matters. This resulted in employees rushing to complete investigations to maliciously comply because they feared audi letters and subsequent disciplinary actions that often followed. Executive managers who served the office under a number of Public Protectors, demonstrated how this destroyed the internal capacity of the office, and how it led to low staff morale and unhealthy work environment characterised by fear. We heard how the Public Protector sought to eliminate anyone who dared to differ with her.
Mme gone re ne re sa seke motho, re seka molato.
Diversion of financial resources meant for outreach programmes to improve accessibility of PPSA enabled investigators to do physical inspections. Investigators were left only with being able to conduct desktop investigations, thereby impacting on effectiveness and litigations due to poorly conducted cases.
This resulted, hon members, also in a high turnover of skilled and competent investigators and a weak institution that could not deliver quality work as expected.
There was bypass of quality assurance mechanisms during the investigations of some of the charges that were served before us, such as CR17 and the Sars unit matters with investigations kept closely to the Public Protector and certain individuals. Deliberately ignoring certain evidence presented to her without explanations, as well as deliberate misuse or misleading of the wrong executive ethics code. And still as the committee, we remained principled that we will not judge the person, but we will look at the wrongs that were done.
Demonstrable limitations on understanding the power she possesses, lack of knowledge on some aspects and application of the law and making far reaching findings like that of the total implementation of the Inspector General of Intelligence Report, when she was advised that the State Security Agency, SSA could not authenticate the report, nor did the Inspector General of Intelligence, IGI have jurisdiction or to investigate Sars in terms of the National Intelligence Act.
This hon members, are few examples of many instances of incompetence and misconduct that characterised the tenure of Advocate Mkhwebane.
Le fa gone re ne re sa seke motho, re seka molato.
As the committee, we cannot turn a blind eye to the devastating impact this has had on the office and the public perception about the institution that is meant to strengthen our constitutional democracy. Least we fail, on our mandate that of probing her fitness to hold office.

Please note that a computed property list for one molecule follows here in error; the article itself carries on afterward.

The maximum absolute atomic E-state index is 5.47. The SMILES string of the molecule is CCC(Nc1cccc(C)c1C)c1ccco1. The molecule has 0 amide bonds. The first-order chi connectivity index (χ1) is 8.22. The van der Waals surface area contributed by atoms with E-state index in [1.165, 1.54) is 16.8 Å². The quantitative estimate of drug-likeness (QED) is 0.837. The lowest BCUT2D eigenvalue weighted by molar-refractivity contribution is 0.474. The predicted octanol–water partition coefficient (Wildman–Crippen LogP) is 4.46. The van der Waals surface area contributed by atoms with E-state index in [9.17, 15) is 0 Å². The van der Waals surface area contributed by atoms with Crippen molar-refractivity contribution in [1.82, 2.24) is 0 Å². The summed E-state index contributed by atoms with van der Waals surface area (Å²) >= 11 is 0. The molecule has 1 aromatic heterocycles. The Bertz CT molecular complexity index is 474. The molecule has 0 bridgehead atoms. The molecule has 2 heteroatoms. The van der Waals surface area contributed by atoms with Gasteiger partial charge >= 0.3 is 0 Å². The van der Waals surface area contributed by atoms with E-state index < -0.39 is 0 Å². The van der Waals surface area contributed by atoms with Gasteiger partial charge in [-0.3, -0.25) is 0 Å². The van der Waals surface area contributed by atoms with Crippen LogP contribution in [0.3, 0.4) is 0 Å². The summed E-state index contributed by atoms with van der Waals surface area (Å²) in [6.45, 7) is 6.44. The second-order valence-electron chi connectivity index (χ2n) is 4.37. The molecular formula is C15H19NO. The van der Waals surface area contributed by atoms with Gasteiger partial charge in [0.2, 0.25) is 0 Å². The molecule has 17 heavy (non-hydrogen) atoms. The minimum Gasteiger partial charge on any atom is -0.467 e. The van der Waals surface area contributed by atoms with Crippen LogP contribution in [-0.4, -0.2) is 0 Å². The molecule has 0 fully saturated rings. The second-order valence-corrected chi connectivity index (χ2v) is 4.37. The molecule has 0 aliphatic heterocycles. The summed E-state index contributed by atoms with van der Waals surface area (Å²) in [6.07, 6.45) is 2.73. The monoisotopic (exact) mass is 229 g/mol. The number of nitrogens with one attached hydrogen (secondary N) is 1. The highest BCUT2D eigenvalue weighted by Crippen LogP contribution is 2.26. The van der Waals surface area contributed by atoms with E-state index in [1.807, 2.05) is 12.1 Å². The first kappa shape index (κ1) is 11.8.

Ka jalo Mmusakgotla, re le mokgatlho wa ANC, re dumelana le tshwetso ya gore Mosireletsi wa Setšhaba a tlosiwe mo maemong a gagwe jaaka fa bopaki jotlhe jo re bo reboletsweng, ra ba ra bo sekaseka, bo supile fa a sa itekanela go tswelela ka tiro
e. Lebaka legole ke gore, ga re a seka motho, re sekile molato. Ke a leboga.
Mr S M JAFTA: Thank you hon Speaker. We must place it on record that our position on this report must not be confused. We hold a strong view that the flag bearers of our Chapter 9 institutions are not beyond reproach. We have full confidence in the judiciary, particularly the Constitutional Court and all other courts, including KwaZulu-Natal High Court Division. We believe that the office of the Speaker has been impartial in its dealing with Section 194 Committee.
We place all these on record to underscore the following: While we agreed that this process was above board and that the courts and the office of the Speaker have been fair throughout the process, we believe that this report must be viewed by members from an Ubuntu standpoint. We do not carry any brief for Advocate Mkhwebane. Her term will expire in October.
Impeaching her just a month before it expires, would be in line with precept of Ubuntu, which has since been accepted as one of the values of the Constitution.
The Constitutional Court judgement in Makwanyane, for example, reminded us of the basic underpinning of Ubuntu as entailing a balancing of the interest of society against those of the individual, for the maintenance of law and order, but not for dehumanising and degrading the individual. The Constitutional Court went on to rule that Ubuntu translate as humanness. It oppresses itself in ...
... Umuntu ngumuntu ngabantu.
In Furman verses Georgia, the Supreme Court of Appeal of that country pronounced that the measure of the country’s greatness
is its ability to retain compassion in time of crisis. The holy quorum tells us that Ubuntu or Asabiyya ... [Inaudible.]
... compassion and unity.
Hon Speaker, Steve Biko affinities to Ubuntu was premised on the recognition that we needed to place less emphasis on power and more on humanity. Reverend Martin Luther King reminded us in 1965 that all humanity is tied together. The holy Bible speaks about holiness and forgiveness. The late Archbishop Tutu told us that in Africa we have something called Ubuntu in Nguni languages or Botho in Sesotho, which is difficult to translate into English. It speaks about holiness. It speaks about compassion. The AIC will accordingly not vote in favour of this report. Thank you.
The SPEAKER: Hon members, I know invite hon T Loate. This is his maiden speech, hon members.